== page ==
SolidWorks World 2014, Part 1: Software on Stage

4 Feb, 2014 By: Cyrena Respini-Irwin

At the annual user conference, Dassault Systèmes customers get to see what’s in store for SolidWorks — and more.

Dassault Systèmes’ annual SolidWorks World conference drew close to 5,000 of the 3D mechanical design software’s users to San Diego, California, last week. They came to hone their skills in the technical training sessions, to tour the booths and exhibits in the Partner Pavilion, and to gain insight into the company’s software plans for the coming year.

A Concept Comes to Fruition

Among the event’s major announcements was the official launch of SolidWorks Mechanical Conceptual, the cloud-connected conceptual mechanical design application unveiled at SolidWorks World 2013. Mechanical Conceptual is the first SolidWorks application to be launched on the company’s 3DEXPERIENCE platform, and as such will be the first of many.

Mechanical Conceptual was conceived to address a significant need in the community; Aaron Kelly, vice-president of User Experience and Product Portfolio Management, related that the company’s users spend up to 30% of their design time in the conceptual phase.

The goal of Mechanical Conceptual is that users can quickly produce several iterations of a design, check their functionality, get feedback from collaborators, then move the selected design into SolidWorks for additional detailing. “It’s not enough anymore to innovate once … you’ve got to innovate over and over again,” said Kishore Boyalakuntla, director of product management, Next Generation Products, explaining that Mechanical Conceptual helps users do just that.

In Mechanical Conceptual, users can conduct motion studies to determine whether their designs will move as expected. Click image to enlarge. Image courtesy of Dassault Systèmes.

Gathering input on those innovations is an integral part of the process; according to Dassault Systèmes, 98% of companies collaborate on conceptual design — with remote team members, suppliers, customers, and other stakeholders. “Social” is one of the four key aspects of Mechanical Conceptual, and indeed of conceptual design itself, according to Dassault Systèmes.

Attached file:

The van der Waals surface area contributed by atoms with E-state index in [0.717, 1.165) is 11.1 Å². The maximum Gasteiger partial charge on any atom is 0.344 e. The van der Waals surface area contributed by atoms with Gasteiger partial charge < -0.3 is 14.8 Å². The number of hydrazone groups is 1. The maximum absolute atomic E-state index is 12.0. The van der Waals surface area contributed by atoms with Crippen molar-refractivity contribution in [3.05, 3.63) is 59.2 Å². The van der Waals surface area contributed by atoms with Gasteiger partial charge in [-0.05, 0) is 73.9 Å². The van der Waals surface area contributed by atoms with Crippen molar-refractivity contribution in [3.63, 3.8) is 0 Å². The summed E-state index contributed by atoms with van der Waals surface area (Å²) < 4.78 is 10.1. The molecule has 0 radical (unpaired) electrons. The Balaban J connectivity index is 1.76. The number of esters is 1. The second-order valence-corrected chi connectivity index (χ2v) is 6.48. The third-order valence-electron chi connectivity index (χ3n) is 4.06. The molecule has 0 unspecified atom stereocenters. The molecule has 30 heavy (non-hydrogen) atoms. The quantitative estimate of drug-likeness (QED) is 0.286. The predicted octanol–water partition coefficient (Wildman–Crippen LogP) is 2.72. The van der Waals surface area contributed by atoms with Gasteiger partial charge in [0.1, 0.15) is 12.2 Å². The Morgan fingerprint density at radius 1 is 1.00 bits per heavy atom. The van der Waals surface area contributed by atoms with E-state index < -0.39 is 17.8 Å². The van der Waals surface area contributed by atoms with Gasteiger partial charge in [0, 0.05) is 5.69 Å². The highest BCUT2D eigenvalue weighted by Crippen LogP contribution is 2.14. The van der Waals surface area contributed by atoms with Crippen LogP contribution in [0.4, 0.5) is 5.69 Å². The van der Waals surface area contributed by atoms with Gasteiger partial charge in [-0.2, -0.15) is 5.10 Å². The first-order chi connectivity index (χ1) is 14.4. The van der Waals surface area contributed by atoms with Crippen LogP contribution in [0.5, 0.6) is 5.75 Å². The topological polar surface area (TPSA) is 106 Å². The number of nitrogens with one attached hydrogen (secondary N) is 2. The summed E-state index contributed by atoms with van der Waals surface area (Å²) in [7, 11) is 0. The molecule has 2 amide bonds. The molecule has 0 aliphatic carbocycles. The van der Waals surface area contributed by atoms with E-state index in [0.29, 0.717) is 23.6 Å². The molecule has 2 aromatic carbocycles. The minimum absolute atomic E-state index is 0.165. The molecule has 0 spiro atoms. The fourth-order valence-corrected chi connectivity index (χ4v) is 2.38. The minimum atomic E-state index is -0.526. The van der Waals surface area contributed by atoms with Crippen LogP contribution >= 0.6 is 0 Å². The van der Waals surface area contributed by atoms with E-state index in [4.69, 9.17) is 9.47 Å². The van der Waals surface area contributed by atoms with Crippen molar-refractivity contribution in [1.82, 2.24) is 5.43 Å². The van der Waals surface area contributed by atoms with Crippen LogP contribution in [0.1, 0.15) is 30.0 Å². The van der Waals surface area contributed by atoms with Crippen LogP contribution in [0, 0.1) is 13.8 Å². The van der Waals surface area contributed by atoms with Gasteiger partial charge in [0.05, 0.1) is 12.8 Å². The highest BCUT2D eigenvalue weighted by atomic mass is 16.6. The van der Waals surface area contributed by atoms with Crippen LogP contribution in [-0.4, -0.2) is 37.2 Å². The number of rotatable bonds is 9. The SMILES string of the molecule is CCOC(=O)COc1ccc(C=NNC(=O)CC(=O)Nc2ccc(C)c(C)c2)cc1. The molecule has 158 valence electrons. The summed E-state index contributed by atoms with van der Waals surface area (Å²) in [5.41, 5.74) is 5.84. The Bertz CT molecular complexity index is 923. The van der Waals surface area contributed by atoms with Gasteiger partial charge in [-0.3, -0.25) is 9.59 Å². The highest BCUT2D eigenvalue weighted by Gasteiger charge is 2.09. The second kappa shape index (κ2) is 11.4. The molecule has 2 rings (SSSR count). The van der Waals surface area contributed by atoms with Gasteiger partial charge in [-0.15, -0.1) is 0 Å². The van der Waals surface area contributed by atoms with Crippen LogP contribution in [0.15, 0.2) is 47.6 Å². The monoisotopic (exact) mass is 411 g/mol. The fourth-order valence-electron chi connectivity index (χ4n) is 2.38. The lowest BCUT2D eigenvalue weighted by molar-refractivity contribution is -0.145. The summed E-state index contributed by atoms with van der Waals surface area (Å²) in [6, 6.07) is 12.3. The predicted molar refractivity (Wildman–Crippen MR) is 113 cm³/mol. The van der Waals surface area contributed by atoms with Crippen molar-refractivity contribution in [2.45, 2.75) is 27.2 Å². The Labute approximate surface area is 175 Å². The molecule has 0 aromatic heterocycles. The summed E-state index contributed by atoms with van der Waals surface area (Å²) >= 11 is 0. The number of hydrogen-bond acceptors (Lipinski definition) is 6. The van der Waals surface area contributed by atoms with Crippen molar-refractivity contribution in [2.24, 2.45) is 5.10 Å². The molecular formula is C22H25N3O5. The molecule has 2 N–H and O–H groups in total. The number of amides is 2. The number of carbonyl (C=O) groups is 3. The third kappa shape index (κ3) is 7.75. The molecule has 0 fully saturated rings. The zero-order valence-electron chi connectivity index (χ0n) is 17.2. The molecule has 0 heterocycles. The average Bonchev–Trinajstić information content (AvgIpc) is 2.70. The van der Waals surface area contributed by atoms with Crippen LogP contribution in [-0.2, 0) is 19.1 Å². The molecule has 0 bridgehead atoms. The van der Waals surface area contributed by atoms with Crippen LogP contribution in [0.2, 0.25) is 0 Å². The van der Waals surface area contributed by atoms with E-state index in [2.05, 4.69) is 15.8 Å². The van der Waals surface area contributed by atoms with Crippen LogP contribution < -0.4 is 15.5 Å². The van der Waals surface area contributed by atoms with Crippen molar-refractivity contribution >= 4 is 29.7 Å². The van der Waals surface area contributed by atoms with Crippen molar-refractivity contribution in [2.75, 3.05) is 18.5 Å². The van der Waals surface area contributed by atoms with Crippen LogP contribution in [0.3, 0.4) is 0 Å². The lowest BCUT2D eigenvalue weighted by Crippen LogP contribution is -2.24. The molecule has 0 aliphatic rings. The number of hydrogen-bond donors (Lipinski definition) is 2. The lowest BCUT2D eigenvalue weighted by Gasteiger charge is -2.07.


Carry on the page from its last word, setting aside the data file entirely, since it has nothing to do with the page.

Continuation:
The other three are:

  • Conceptual: Users must be able to develop ideas rapidly.
  • Instinctive: An unstructured modeling environment with direct editing enables users to “work the way [they] think,” as Kelly put it.
  • Connected: Design iterations are saved automatically and accessible anytime, anywhere.

Thanks to cloud storage, users don't need a particular device to access their Mechanical Conceptual designs — just an Internet connection.Image courtesy of Dassault Systèmes.

Mechanical Conceptual will cost $249 per month and will become generally available in April, a few months later than first predicted. There’s also a new Mechanical Conceptual exam available for those who wish to become certified on the software.

Still in the works is SolidWorks Industrial Conceptual, a kindred application for — you guessed it — conceptual industrial design. Users will be able to “quickly create multiple concepts and connect everyone from engineering to the end user,” said Kelly. The “lighthouse” program — in which select customers use the software at a post-beta stage — will be held this summer, and barring any changes that might arise as a result of that field testing, Industrial Conceptual will likely be released by the end of the year, Kelly explained.

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